Akwa Ibom, Bayelsa, Delta and Rivers states received more allocation at the first half of the year when compared to the second half of the year of non-subsidy regime due to increase in the 13% derivation at the first half of the year and reduction in 13% derivation at the second half of the year.

Why states may have issues paying

Arguing that most states would have issues paying N62,000 as minimum wage, a governor said: The issue is not about the Federal Government, which Labour makes it look. What is being negotiated is a national minimum wage, not a federal government minimum wage for its workers.

“A national minimum wage affects states, local governments and private sector employers, especially SMEs and MSMEs. The first consideration in wage negotiation is affordability and ability to pay. Can states, local governments and private sector employers afford to pay?

“It means states and local governments will spend all their federal allocation and internally generated revenue and even borrow to pay their workers who are less than one per cent of their population. What will they spend on the rest of the citizens in the 36 states who need education, good roads, healthcare, security etc?

“There is need to consider the consequences on the economy, inflationary trend and possible layoff of workers if NLC/TUC blackmailed the government to agree on a minimum wage that is not realistic and sustainable.

‘’There is a general consensus that minimum wage should be increased but it has to be within a realistic band of what all parties can pay. That is why the private sector and government are offering N60,000.”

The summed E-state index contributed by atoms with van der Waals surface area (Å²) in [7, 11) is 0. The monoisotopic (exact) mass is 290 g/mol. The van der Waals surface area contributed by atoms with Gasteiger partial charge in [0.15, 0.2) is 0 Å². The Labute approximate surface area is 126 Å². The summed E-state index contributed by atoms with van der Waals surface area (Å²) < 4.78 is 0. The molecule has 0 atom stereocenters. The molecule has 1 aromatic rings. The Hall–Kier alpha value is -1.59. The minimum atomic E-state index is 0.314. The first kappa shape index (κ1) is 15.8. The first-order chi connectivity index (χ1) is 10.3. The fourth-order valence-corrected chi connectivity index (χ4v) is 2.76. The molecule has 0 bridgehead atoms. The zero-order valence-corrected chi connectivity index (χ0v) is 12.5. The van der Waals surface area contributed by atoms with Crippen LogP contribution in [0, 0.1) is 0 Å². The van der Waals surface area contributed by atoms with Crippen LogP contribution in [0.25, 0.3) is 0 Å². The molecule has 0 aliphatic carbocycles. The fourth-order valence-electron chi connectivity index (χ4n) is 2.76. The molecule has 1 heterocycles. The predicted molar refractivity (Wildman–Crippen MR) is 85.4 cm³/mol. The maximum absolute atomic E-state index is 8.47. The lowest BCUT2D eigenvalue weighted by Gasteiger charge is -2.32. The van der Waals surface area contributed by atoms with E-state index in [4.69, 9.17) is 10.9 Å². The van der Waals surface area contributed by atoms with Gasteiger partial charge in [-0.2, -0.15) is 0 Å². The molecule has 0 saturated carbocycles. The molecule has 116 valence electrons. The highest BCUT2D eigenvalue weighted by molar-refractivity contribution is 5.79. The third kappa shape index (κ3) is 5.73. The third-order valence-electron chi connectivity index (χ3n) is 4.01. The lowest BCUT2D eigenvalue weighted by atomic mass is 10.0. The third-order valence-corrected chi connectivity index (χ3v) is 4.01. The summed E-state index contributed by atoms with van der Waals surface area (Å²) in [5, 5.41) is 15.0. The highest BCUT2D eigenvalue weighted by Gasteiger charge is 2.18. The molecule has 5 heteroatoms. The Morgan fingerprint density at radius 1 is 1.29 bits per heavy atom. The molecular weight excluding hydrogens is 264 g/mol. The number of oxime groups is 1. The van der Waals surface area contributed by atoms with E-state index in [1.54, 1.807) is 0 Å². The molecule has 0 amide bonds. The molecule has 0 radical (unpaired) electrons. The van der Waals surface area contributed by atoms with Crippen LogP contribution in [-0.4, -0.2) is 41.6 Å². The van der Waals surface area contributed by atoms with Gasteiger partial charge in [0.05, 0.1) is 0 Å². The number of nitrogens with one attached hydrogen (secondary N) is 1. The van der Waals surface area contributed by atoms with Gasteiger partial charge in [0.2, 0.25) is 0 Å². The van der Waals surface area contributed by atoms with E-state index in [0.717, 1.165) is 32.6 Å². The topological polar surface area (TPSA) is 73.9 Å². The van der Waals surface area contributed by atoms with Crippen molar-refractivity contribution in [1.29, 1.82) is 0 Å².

Idris distances self from unwilling govs

However, Kebbi State governor, Idris, in an interview with the British Broadcasting Corporation, BBC, said he was not aware of any meeting where governors made their stand known on the disputed N62,000 minimum wage.

The former unionist wondered when the meeting was held because he is a member of the negotiating committee and had been mediating between the federal government and organised labour on the minimum wage issue.

“I was not part of the meeting if it was even held and I will not be part of those who will not pay the agreed minimum wage. Like I did say at different public fora that I will pay the agreed amount, I stand by that.” he said.

He explained that, as a crusader for workers welfare and better pay, he would not abandon his people in these trying times, adding “as a member of the tripartite committee, I will continue to negotiate in favour of Nigerian workers.”

While urging both the federal government and organised labour to shift grounds to reach a common, acceptable and sustainable living wage, he pledged to implement the agreed sum to Kebbi workers.

No agreement, but alignment of interest — OPS

Meanwhile, the OPS has said that alignment of interest was reached at the just concluded meeting of the minimum wage tripartite committee and not agreement.

Spokesman of the OPS and the Director-General of the Nigeria Employers’ Consultative Association, NECA, Wale-Smatt Oyerinde, at a forum with Labour Writers Association of Nigeria, LAWAN, in Lagos, also diclosed that OPS was pushing for the new minimum wage to cover employers with 200 employees and above, against 2019 Minimum Wage Act that covered employers of 25 employees and above.